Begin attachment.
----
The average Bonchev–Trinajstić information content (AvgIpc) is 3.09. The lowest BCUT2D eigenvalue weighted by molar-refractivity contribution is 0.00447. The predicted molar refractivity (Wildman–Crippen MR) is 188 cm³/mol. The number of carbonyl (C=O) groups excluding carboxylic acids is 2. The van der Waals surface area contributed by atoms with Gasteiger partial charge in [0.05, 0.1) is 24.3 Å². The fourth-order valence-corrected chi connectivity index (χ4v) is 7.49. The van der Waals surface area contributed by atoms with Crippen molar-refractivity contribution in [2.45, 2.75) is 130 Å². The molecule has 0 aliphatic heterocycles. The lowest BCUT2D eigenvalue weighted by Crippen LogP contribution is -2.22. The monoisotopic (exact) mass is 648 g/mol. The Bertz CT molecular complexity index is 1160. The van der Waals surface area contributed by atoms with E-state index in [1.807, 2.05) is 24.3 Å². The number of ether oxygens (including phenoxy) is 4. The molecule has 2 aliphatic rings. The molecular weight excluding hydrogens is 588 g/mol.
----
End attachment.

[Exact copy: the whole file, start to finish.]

The average Bonchev–Trinajstić information content (AvgIpc) is 3.09. The lowest BCUT2D eigenvalue weighted by molar-refractivity contribution is 0.00447. The predicted molar refractivity (Wildman–Crippen MR) is 188 cm³/mol. The number of carbonyl (C=O) groups excluding carboxylic acids is 2. The van der Waals surface area contributed by atoms with Gasteiger partial charge in [0.05, 0.1) is 24.3 Å². The fourth-order valence-corrected chi connectivity index (χ4v) is 7.49. The van der Waals surface area contributed by atoms with Crippen molar-refractivity contribution in [2.45, 2.75) is 130 Å². The molecule has 0 aliphatic heterocycles. The lowest BCUT2D eigenvalue weighted by Crippen LogP contribution is -2.22. The monoisotopic (exact) mass is 648 g/mol. The Bertz CT molecular complexity index is 1160. The van der Waals surface area contributed by atoms with E-state index in [1.807, 2.05) is 24.3 Å². The number of ether oxygens (including phenoxy) is 4. The molecule has 2 aliphatic rings. The molecular weight excluding hydrogens is 588 g/mol.